Operating from the framework of Western canon and Western literary theoretical approaches as all those trained in English studies during the 30s until the 50s were wont to follow for their guidance in the understanding of any literary text, he branded Ilokano writing—and hence, Ilokano poetics—as ‘melodramatic.’


The label is an honest but a harsh judgment of the kind of writing Ilokanos produce when using their own mother language, a judgment that is not applied to Ilokanos during his time who were writing in other languages, notably, in English, Tagalog, and Spanish.


Compared with the innate elegance of the epic “Biag ni Lam-ang”, the writing that marked our encounter with America followed the exaggerated, the ham, the histrionic—characteristics that could perhaps be said of the works of writers during the last part of the 19th century, when Spanish supremacy was about to bow down to the upstart military occupiers that bought us from our former colonizers for US20 million. 


The critic and Ilokano teacher Noemi Ulep Rosal and I did not totally agree with Yabes’ position precisely because we wanted to pursue the academic and political agenda that Ilokano writing deserves to be taught and promoted at the University of the Philippines where we both taught for a time, until I left that University with only her taking up the cudgels of developing a critical awareness of what Ilokano poetics can offer to inform what we, in the academe, were dreaming of:  a ‘national literature’ or ‘literature of the nation’. There were two other academics that dabbled in Ilokano literary and translation studies, but one left eventually for good upon retirement, and another also left the University when she joined me at the University of Hawai’i as a faculty of the Ilokano Language and Literature Program.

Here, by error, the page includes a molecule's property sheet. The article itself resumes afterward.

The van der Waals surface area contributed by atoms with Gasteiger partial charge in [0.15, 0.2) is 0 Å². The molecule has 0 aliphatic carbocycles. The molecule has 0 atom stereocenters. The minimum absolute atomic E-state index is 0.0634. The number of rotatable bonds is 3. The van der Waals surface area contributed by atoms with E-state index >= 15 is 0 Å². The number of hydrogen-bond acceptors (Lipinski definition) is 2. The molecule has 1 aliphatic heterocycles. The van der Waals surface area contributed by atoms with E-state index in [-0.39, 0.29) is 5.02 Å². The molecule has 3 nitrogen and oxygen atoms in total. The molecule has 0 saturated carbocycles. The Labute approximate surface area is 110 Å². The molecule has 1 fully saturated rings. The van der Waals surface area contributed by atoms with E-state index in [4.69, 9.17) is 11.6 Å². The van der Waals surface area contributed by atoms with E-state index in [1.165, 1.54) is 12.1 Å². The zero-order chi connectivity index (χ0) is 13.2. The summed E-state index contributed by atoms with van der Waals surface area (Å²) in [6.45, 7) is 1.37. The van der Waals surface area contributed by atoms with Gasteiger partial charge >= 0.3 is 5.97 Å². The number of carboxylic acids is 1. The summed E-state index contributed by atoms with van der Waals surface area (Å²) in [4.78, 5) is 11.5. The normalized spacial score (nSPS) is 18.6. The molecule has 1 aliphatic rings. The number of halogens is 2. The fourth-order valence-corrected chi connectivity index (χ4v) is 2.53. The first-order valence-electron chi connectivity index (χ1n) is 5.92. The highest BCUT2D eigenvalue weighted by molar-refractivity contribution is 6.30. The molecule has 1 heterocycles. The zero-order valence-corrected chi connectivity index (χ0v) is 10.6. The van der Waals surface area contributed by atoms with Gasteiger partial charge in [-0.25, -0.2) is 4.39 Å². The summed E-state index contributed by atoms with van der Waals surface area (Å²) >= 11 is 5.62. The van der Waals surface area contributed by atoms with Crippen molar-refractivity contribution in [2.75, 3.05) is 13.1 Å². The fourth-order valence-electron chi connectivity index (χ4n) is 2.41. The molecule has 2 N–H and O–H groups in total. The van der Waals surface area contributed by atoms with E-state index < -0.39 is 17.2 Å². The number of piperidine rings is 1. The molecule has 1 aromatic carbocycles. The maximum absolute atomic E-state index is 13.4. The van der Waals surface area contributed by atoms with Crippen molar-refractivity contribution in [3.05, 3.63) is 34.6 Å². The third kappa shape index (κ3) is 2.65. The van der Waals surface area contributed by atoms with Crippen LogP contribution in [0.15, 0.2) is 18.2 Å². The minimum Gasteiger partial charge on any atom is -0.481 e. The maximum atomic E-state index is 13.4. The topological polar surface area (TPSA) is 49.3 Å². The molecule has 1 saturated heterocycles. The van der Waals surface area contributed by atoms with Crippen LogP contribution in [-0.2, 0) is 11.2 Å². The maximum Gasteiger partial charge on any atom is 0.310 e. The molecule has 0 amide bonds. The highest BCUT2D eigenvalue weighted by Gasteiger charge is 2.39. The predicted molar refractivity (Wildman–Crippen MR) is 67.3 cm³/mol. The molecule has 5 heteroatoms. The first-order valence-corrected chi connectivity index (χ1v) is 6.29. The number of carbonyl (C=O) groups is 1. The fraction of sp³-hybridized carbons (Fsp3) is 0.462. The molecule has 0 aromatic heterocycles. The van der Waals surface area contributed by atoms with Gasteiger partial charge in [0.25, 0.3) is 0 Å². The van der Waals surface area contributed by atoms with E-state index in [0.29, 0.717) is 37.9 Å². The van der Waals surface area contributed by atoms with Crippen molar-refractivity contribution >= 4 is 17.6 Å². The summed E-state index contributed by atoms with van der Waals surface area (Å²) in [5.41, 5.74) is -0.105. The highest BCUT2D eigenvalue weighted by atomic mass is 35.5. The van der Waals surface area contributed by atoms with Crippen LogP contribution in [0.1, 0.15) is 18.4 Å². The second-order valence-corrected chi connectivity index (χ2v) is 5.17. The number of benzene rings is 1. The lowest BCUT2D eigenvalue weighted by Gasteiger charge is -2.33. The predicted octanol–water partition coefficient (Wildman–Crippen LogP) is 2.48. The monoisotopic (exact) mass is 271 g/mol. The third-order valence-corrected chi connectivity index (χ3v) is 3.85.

Rosal and I thought that Yabes was using an etic perspective, with an outsider looking in and trying to make sense of what we are—what the Ilokano people are as producers of a literary culture.


But Rosal and I understood that Yabes was right: that the only drama we can afford to portray in our works is the ‘melodramatic’, with the poetic vitality that informs an obra maestra lost in the mind of the writer and in the kind of words he uses to infuse life into his work. 


This is where we need to distinguish two things: sentiment and sentimentalism, the last one the vice of many of Ilokano works, the first the virtue that it lacks because the moment any of the works invests upon it, any touch of ‘sentiment’ always ends up as an extravagant, even redundant, expression of sentimentalism.


The acknowledgement of human emotion and the passion that goes with such an act can only be guided by the logic of truth and the meaningful—and the context of the human drama informing such logic.


An exaggeration would let loose the virtues a good work might have as part of its offering to make a work speak its truth.


But with sentimentalism, there is a falsity involved since what we have got is an artifice of what matters, a facsimile of what could have been, an imitation of an imitation without acknowledging that art, of any form, is already by itself an imitation.